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Feldyguy (Scotland)

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[(The Windsor Faction)] [Author: D. J. Taylor] published on (September, 2013)
[(The Windsor Faction)] [Author: D. J. Taylor] published on (September, 2013)
by D. J. Taylor
Edition: Hardcover

3.0 out of 5 stars A beautifully written and atmospheric novel, but....., 28 Jan. 2014
A beautifully written and atmospheric novel, which conjures up the confused and uncertain time of the phoney war, after the outbreak of war and before the invasion of France with the twist that Edward VIII is still on the throne. Unfortunately the characters are all pretty unsympathetic or at least that's the side of them we are presented. It is difficult to engage with any of them not least the heroine, who has a tendency to tears, indecision and uncertainty, when any of the very few plot twists involve her.
It conveys, presumably accurately, the mood of the times around the issues of peace and appeasement, but a bit more plot to justify the historical conceit would have helped.


The Road Between Us
The Road Between Us
Price: £4.31

3 of 6 people found the following review helpful
2.0 out of 5 stars a bit clunky, 10 Aug. 2013
Well written and I kept going until the end. However plot implausibilites gave me pause along with several minor but annoying factual improbabilities e.g. German's listening to vinyl LPs during the last war. A story hinging on an evil Heidegger quoting Shubert loving concentration camp commandant, a powerful reclusive City based billionaire and the suddenly revealed bisexuality of not one but three characters to round out the plot left me disappointed and gave rise to the title of this review.


Antique PU Leather Book Case Cover Flip Wallet Purse For Iphone 5 & 5S Brown Protector Defender With Free Screen Protector from theUKfactory Ltd
Antique PU Leather Book Case Cover Flip Wallet Purse For Iphone 5 & 5S Brown Protector Defender With Free Screen Protector from theUKfactory Ltd

2.0 out of 5 stars several drawbacks, 15 Feb. 2013
Verified Purchase(What is this?)
Nice looking, seems well made, but;
Doesn't close properly even with no credit cards in pockets, so it flips open when you put it down unless you always lay it face down.
Very fiddly to switch on silent mode as hole small & doesn't fully align with switch
You need to switch off brightness control as screen starts off dim. OK in the evening, but annoying in daylight (I assume the case must cover the sensor)


Reamde
Reamde
by Neal Stephenson
Edition: Hardcover
Price: £15.19

2 of 2 people found the following review helpful
3.0 out of 5 stars at 900 pages a long slog, 1 Jan. 2012
This review is from: Reamde (Hardcover)
At 900 pages it's a very long slog. As usual well written and full of ideas and original characters, although without the sweep and originality of Cryptonomicon or even Snowcrash, both of which it resembles rather than his last four door-stoppers.
The concluding very extended dénouement in the mountains goes on far too long until it finally runs out of steam and the final wrapping up chapter is positively cheesy. All in all, and very regretfully, at such a length it is not really worth the effort.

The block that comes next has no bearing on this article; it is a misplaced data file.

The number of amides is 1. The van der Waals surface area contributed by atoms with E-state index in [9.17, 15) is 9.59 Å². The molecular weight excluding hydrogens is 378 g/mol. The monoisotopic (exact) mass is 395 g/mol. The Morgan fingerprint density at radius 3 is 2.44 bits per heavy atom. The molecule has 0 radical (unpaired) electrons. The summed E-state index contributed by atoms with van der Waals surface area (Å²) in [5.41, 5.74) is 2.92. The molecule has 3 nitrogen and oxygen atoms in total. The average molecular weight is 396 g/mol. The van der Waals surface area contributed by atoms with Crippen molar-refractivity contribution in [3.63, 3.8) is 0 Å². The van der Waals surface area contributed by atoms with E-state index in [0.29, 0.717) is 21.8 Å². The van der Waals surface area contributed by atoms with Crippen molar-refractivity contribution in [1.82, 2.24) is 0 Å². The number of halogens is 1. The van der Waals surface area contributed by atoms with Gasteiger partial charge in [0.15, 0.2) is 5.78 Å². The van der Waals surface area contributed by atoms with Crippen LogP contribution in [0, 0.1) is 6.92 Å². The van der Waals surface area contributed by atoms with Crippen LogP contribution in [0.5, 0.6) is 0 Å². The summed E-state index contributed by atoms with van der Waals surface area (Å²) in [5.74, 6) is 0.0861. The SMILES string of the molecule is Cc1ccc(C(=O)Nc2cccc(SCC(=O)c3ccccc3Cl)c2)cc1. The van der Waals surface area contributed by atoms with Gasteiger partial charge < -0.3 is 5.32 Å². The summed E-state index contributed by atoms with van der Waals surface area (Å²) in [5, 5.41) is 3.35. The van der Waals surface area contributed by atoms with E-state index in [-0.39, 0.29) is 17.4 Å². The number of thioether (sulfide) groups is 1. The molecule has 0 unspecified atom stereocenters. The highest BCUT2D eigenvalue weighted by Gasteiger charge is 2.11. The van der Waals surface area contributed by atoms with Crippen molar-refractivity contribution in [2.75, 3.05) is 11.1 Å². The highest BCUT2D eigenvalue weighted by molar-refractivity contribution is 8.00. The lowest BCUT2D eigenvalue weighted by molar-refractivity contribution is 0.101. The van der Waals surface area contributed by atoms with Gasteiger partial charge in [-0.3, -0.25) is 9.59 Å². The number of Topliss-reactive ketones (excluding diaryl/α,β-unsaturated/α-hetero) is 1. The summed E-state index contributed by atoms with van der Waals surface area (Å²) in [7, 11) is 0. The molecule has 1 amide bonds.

The Execution Channel: Novel
The Execution Channel: Novel
by Ken MacLeod
Edition: Paperback
Price: £5.94

1 of 1 people found the following review helpful
3.0 out of 5 stars OK but not vintage Macleod, 21 Nov. 2009
The novel starts off in cracking form as Ken Macleod builds up a credible complex dystopian world of the near future; extrapolating and extending the issues of today, terrorism climate change, world wide web together with a few original ideas of his own. The action switches between four locations and sets of characters and while it occasionally becomes a little difficult to orienteer oneself the plot drives forward and keeps one onboard.
Almost till the end that is, when unlike some of Ken Macleod's earlier novels, which while starling in the complexity of the worlds created are wonderful in that it all adds up and the end makes sense of what came before and gives one something to think about . In this case he doesn't pull it off. The plot is wrapped up rather peremptorily with a frankly over the top and decidedly unfeasible /incredible ending, as if the publishers suddenly gave Ken a couple of days to finish everything off and so he had to pull a magic rabbit out of a hat to close everything down. So much so that the book finishes with an interview with Ken, as if even the publishers realised that the ending wasn't quite enough. So it's OK but not vintage
Comment Comment (1) | Permalink | Most recent comment: Oct 24, 2010 3:26 PM BST


Polystom (GOLLANCZ S.F.)
Polystom (GOLLANCZ S.F.)
by Adam Roberts
Edition: Paperback

1 of 2 people found the following review helpful
3.0 out of 5 stars An average tale of alternative realities, 5 Nov. 2006
A well written and reasonably enjoyable novel with an imaginative, if slightly derivative, dual reality ending. The problem is that it reads as if Adam Roberts had no idea how the novel would turn out when he started. The denouement when it comes in the form of the two alternative realities, one of which involves a sub-Victorian/Hapsburg alternative future, renders fully a third of the preceding tale redundant or perhaps part of a different novel, which is all slightly frustrating.


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